How to improve your metabolism after your 40s
Turning 40 is a huge milestone for many, and one of the things you may have since noticed is the challenge in losing weight. Even maintaining your weight can seem like a huge struggle even when you aren’t doing anything different. The culprit? Metabolism, of course!
You see, metabolism is the process by which your body converts what you consume into energy. But as you age, metabolism tends to decrease which often leads to weight gain.
Jaclyn Reutens, a dietician at Aptima Nutrition & Sports Consultants, explains why this is so. “People tend to be less active when they age which contributes to loss of muscle mass and in turn, reduced metabolism. That’s because muscle actually makes you more metabolically active, even at rest.”
Thankfully, not all is lost and there are things you can still do to improve your metabolism even after 40. This involves maintaining a healthy diet, exercising regularly, and sleeping well.
We spoke to a Singaporean in her 40s to hear her personal experience with slowing metabolism and got tips from Ms Reutens on how to improve it.
Increase your activity level
When Jill Seetoh hit her 40s, she started to notice her metabolism slowing down as she struggled to maintain her weight, even with exercise.
Jill is no stranger to exercise, having been extremely active in her early 20s with yoga, kickboxing and running. But her level of activity fell from her late 20s when she started a family and did not have much time for anything else. She only started exercising more intensively again a year ago after adopting an energetic puppy which was a huge motivation to get active again. Now, she walks an hour every morning, stretches daily and runs half an hour every evening with her dog.
While Jill initially found it difficult to intensify her workouts, her perseverance carried her through and she now finds herself having more energy during the day and sleeping better at night. She shared, “I would probably say that my metabolism is now much higher, as I'm losing weight without making any changes to my diet. I didn't see much change with just light walking previously but my metabolism has since improved with my current level of activity.”
Jill's experience is in line with what the experts recommend – that keeping active is an invaluable way of improving your metabolism. In fact, exercising regularly increases your metabolic rate not just during the activity, but for subsequent hours too. While activities such as walking, jogging or cycling are recommended, you can also do simpler things like taking the stairs instead of the elevator or going for walks after meals. Every small bout of activity adds up to improving your metabolism, compared to doing nothing at all.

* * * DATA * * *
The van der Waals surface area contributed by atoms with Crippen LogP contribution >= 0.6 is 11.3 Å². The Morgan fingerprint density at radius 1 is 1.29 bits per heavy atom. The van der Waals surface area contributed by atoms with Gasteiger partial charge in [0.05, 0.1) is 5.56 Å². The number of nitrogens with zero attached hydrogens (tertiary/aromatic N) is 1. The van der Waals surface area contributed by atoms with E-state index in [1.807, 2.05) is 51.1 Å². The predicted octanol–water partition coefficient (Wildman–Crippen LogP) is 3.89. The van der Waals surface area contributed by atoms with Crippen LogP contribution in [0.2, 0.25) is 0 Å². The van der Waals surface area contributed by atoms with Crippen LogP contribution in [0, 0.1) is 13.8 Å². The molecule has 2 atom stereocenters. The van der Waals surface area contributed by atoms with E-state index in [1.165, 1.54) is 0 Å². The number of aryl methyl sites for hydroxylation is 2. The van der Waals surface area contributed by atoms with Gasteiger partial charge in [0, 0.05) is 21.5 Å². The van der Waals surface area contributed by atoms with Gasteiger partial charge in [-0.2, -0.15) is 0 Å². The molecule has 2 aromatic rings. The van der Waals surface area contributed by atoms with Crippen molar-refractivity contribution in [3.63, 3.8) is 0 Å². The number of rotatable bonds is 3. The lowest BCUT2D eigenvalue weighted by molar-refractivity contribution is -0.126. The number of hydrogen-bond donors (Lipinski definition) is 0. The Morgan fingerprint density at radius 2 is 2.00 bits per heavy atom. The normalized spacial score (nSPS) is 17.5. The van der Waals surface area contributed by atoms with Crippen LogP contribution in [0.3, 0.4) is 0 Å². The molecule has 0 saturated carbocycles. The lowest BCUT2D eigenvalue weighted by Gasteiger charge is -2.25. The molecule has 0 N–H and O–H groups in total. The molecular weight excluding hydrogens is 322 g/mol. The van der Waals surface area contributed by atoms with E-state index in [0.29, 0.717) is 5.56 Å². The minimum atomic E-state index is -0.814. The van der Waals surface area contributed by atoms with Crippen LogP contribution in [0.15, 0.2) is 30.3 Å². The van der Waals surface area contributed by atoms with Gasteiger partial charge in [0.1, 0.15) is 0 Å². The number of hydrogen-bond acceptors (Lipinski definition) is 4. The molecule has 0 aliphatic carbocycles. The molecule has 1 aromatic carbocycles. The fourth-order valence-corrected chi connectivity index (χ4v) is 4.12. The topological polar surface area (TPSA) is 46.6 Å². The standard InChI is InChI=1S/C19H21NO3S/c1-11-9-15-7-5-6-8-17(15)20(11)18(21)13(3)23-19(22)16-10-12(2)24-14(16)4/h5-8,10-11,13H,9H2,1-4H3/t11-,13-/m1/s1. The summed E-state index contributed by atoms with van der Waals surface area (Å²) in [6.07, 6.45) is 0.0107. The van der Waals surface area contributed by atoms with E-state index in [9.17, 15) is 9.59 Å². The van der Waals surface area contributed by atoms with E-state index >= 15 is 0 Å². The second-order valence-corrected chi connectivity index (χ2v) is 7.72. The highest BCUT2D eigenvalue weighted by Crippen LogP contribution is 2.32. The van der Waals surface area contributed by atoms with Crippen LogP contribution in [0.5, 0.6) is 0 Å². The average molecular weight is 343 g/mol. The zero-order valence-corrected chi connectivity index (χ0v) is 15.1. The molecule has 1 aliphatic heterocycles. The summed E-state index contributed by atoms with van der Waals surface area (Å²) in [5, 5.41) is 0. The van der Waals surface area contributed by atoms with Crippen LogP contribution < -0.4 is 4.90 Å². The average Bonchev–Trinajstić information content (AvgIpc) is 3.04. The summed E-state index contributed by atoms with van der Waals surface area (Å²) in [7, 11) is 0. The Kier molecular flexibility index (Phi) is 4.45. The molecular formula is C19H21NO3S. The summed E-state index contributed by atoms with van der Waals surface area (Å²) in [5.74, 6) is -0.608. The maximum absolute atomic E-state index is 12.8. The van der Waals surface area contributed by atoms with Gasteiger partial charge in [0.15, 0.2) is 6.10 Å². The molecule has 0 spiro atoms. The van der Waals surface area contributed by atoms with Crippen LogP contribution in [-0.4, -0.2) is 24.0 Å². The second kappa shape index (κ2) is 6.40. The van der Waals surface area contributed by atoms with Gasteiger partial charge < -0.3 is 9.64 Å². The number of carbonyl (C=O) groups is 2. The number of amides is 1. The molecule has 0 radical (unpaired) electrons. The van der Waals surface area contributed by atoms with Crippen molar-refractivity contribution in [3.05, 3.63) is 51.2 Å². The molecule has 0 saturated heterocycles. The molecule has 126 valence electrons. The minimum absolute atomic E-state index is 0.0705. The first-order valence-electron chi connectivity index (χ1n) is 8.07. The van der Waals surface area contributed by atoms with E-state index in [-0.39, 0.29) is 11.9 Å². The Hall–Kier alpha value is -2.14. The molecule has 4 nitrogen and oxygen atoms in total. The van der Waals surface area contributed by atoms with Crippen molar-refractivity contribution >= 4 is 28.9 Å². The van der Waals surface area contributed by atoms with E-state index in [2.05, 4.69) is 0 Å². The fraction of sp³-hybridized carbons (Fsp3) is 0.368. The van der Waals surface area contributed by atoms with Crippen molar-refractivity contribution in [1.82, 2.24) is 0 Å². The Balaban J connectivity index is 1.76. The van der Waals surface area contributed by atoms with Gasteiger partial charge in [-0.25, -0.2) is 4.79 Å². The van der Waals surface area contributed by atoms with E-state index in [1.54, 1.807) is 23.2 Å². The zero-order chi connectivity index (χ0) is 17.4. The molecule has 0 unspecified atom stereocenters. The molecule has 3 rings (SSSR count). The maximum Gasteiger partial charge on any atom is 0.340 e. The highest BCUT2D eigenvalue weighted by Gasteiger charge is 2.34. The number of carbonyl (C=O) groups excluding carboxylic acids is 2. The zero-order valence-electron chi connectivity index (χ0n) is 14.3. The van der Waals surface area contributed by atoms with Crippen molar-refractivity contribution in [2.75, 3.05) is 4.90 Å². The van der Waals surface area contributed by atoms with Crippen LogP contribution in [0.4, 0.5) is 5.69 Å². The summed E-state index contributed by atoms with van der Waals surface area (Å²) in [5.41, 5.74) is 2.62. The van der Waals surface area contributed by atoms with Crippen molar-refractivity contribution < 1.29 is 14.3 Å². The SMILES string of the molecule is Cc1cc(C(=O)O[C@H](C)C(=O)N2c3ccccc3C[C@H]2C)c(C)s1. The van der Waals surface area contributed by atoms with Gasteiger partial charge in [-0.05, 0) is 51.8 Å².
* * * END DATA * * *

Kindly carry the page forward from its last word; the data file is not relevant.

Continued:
Follow a sensible diet
Ms Reutens further shares that our metabolic rate is determined by other factors outside of age and activity factor. This includes our diet which is why what we eat and drink is important.
She advises getting the right balance of:
- Low glycemic index carbs: brown rice, basmati rice, sweet potato, quinoa, multigrain bread, wholemeal bee hoon.
- Lean protein: skinless chicken, tofu, beans, lentils, lean pork, lean beef, seafood, low-fat milk, cheese and yoghurt.
- Healthy fats: olive oil, avocado, nuts and seeds.
- Dietary fibre: a variety of fresh fruits and vegetables.
“From a diet perspective, do not focus on a particular food or nutrient to rev up your metabolism,” says the dietician. “Make sure you are not overeating which most of us tend to do without realising. You cannot out train a bad diet. Look at the overall nutrition profile of your meals.”
“If you are unsure of your nutritional balance of meals, see a dietitian to determine if you are on track,” she adds.
Get adequate sleep
While work or taking care of your loved ones can take a toll on you, don’t let that hinder you from clocking in good sleeping habits as sleep is another important factor that shouldn’t be ignored.
A good night's sleep actually allows your body to burn calories more efficiently by repairing the hormones that regulate your appetite so that you make healthier food choices when you awake. Not getting adequate sleep also means you are more likely to be too tired to exercise. But remember, it is not just the quantity of sleep that counts - the quality matters too.
True to this, Jill tries her best to get between six to seven hours of sleep every night. She advocates that having regular bedtime, not having daytime naps and sleeping in a quiet bedroom with no television helps to enforce this. In times when she has poor sleep, she admits that she tends to eat and snack a lot.
Protect your daily routines
As you go about your day, it is important to ensure that you have adequate protection for peace of mind, especially if you are a sports and fitness enthusiast. PA Assurance is a personal accident insurance plan that protects your well-being against accident-incurred injuries. In the event of an accident during your workout, you can also get your medical expenses reimbursed when you seek treatment by a Chinese medicine practitioner, chiropractor or physiotherapist.
With the right mix of regular exercise, a healthy diet and a consistent sleep routine, it's possible to improve your metabolism in your 40s. To find out more about PA Assurance, connect with an advisor today.
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